First, Qatar was awarded soccer’s World Cup in 2022. Now the country and its neighbor, the United Arab Emirates (UAE), have stand-alone exchange-traded funds to call their own with this week’s launch of the iShares MSCI Qatar Capped ETF (QAT) and iShares MSCI UAE Capped ETF (UAE). These achievements in the worlds of football and funds indicate the Middle East is growing in stature beyond just oil.

On May 30th, both Qatar and the UAE will get promoted by the MSCI index folks being frontier markets to becoming full-fledged emerging markets. As of this year’s first quarter, the UAE and Qatar occupied the second- and third-largest country weights in the MSCI Frontier Markets index, at roughly 18 percent and 16 percent, respectively. Another Middle East nation, Kuwait, had the largest country weight.

As of May 1, both the UAE and Qatar accounted for roughly 18 percent of the iShares MSCI Frontier 100 ETF (FM). They will no longer be included in that fund after they officially become emerging markets. For both the FM fund and its underlying index, the removal of the UAE and Qatar will reduce their top-heavy reliance on the Middle East and create greater geographic diversification.

Due to how seeding money was raised, the UAE fund is the larger of the two with a market cap north of $17 million. The fund tracks the MSCI All UAE Capped Index composed of the securities of companies headquartered or listed in the UAE and which have the majority of their operations based there. The ETF’s 26 holdings essentially comprise four sectors: financials (70 percent of market capitalization); industrials (20 percent) and health care and energy (4 percent each).

The seven UAE emirates are Abu Dhabi (the capital), Ajman, Dubai, Fujairah, Ras Al Khaimah, Sharjah and Umm Al Quwain.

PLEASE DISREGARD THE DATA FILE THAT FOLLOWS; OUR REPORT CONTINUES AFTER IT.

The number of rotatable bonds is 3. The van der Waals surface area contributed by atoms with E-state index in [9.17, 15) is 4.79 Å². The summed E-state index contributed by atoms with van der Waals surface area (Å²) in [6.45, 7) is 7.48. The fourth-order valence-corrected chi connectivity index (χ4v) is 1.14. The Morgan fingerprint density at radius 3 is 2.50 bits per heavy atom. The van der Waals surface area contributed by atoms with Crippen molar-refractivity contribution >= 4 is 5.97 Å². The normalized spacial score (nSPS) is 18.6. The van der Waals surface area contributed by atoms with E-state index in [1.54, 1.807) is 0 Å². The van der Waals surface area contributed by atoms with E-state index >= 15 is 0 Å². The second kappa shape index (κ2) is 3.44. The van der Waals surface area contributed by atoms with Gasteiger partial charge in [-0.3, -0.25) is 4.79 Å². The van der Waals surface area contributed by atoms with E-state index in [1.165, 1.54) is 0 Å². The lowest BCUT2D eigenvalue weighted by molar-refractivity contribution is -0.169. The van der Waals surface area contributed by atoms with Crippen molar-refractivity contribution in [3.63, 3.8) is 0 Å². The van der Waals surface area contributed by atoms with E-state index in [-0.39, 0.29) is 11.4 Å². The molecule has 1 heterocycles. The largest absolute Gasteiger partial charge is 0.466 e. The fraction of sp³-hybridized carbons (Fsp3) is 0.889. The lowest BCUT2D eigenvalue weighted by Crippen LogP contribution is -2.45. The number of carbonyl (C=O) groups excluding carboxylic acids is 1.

The Qatar ETF, which has a market cap of more than $7 million, tracks the MSCI All Qatar Capped Index comprised of securities of companies based or listed in Qatar and which have most of their operations based there. On a market cap basis, the fund’s 25 holdings are more widely distributed across different sectors: financials (56 percent); telecom (14 percent); industrials (13 percent); energy (7 percent); utilities and materials (both at 4 percent) and consumer staples (1 percent). 

Both funds have an expense ratio of 0.61 percent, and their underlying indexes are free float-adjusted market capitalization-weighted and designed so that no single holding exceeds 25 percent. In addition, all issuers with a weight more than 5 percent won’t exceed 50 percent of the index weight in aggregate.

According to iShares’ parent company, BlackRock, the elevation of Qatar and the UAE is the first time any country has been promoted by MSCI from a frontier market to an emerging market. They are also the first members of the Gulf Cooperation Council (GCC) to be included in the MSCI Emerging Markets index. The GCC also includes Bahrain, Kuwait, Oman and Saudi Arabia.

Both countries merited their promotions thanks to the development of their securities markets, as well as their past and future expected growth rates. But with their significant  oil wealth, Qatar and the UAE in some ways aren’t your typical emerging markets because they both are among the world’s leaders in per-capita wealth.

“So while some traditional EM themes such as rising incomes and demographic trends may be less relevant as an investment premise, expansion and diversification opportunities prevail,” BlackRock said in an April report on Qatar and the UAE.